Yang B, Jiang Y, Rahman MH, Deyholos MK, Kav NN - BMC Plant Biol. (2009)

Nuclear localization of four BnWRKY proteins. Transgenic (T2) Arabidopsis roots of five-day old seedlings were observed under confocal microscope. Panels A-E represent the subcellular localization of BnWRKY6-sGFP, BnWRKY25-sGFP, BnWRKY33-sGFP, BnWRKY75-sGFP and pCsGFPBT vector control, respectively. In each case, the extreme left panel is GFP fluorescence, the middle bright field and the right represents an overlay of the two images.
© Copyright Policy - open-access
Related In: Results  -  Collection

License
Show All Figures
getmorefigures.php?uid=PMC2698848&req=5

Figure 2: Nuclear localization of four BnWRKY proteins. Transgenic (T2) Arabidopsis roots of five-day old seedlings were observed under confocal microscope. Panels A-E represent the subcellular localization of BnWRKY6-sGFP, BnWRKY25-sGFP, BnWRKY33-sGFP, BnWRKY75-sGFP and pCsGFPBT vector control, respectively. In each case, the extreme left panel is GFP fluorescence, the middle bright field and the right represents an overlay of the two images.
Mentions: The function of a TF normally requires that it is localized in the nucleus, although TFs targeting chloroplasts, mitochondria, or endoplasmic reticulum (ER) have also been identified [79]. To confirm that the BnWRKY TFs we identified are indeed targeted to the nucleus, we selected four BnWRKY genes based on their known functions in mediating defense responses in Arabidopsis [25,45,80-82] for analysis in vivo. We fused the coding regions of BnWRKY6, 25, 33, and 75 to the N-terminus of synthetic green fluorescent protein (sGFP) [83] and expressed them in Arabidopsis under the control of the constitutive cauliflower mosaic virus (CaMV) 35S promoter. Analysis of conceptually translated BnWRKY6, 25, and 33 coding sequences revealed the presence of a monopartite nuclear localization signal (NLS) (prediction program of protein localization sites, ), however, no NLS was detected in the translated BnWRKY75 sequence. We analyzed transgenic Arabidopsis seedlings harboring the respective four constructs. In all four cases, green fluorescent signals were observed only in the nucleus (Figure 2A–D). With the control vector alone, GFP signals were distributed in both the cytoplasm and nucleus (Figure 2E). Our results indicate that BnWRKY6, 25, 33, and 75 are indeed nuclear-localized proteins, which is consistent with their predicted function as transcription factors.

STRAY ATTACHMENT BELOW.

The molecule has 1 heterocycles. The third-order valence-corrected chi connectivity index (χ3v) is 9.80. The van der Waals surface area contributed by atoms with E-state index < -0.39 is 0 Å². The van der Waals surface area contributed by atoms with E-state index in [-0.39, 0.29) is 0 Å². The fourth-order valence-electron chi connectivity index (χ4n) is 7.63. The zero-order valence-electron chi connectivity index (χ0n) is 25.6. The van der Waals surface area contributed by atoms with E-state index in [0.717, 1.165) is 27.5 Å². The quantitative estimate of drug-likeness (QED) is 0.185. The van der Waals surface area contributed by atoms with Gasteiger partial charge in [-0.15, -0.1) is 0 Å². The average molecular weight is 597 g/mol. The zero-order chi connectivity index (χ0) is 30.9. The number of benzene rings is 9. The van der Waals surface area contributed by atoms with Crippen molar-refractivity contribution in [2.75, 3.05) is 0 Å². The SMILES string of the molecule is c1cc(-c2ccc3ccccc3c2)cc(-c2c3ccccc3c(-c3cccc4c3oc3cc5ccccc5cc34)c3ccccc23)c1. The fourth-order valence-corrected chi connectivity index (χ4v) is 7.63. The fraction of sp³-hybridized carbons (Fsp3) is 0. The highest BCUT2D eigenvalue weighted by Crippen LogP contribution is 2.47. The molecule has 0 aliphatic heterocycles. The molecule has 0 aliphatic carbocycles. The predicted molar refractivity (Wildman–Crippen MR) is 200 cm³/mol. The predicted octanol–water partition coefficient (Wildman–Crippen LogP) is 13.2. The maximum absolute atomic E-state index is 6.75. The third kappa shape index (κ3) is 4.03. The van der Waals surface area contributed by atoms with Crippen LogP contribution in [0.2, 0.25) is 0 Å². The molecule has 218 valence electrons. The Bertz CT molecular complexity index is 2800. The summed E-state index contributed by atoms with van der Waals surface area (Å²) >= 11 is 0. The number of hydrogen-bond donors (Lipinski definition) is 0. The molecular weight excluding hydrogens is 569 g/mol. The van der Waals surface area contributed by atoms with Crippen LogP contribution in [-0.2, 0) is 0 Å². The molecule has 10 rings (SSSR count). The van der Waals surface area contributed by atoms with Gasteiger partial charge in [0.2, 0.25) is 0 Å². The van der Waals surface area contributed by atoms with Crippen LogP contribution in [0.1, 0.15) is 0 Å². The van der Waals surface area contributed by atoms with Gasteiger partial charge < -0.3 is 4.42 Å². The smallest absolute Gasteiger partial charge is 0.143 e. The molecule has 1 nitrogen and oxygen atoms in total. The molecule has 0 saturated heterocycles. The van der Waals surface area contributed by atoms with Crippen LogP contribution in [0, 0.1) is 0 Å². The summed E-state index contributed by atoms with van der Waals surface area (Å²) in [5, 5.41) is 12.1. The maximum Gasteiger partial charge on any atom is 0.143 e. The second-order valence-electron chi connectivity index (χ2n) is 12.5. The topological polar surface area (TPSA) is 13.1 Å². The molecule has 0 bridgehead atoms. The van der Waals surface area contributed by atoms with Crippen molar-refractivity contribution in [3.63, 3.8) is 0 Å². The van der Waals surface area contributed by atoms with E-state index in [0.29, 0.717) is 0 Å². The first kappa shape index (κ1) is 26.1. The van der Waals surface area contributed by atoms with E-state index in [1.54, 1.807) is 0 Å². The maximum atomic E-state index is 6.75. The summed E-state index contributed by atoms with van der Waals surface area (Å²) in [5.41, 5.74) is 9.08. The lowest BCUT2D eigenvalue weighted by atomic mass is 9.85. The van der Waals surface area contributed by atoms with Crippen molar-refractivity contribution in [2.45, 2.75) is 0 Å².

Bottom Line: We further compared BnWRKYs to the 72 WRKY genes from Arabidopsis and 91 WRKY from rice, and we identified 46 presumptive orthologs of AtWRKY genes.We compared these transcript expression patterns to those previously described for presumptive orthologs of these genes in Arabidopsis and rice, and observed both similarities and differences in expression patterns.This study suggests that a large number of BnWRKY proteins are involved in the transcriptional regulation of defense-related genes in response to fungal pathogens and hormone stimuli.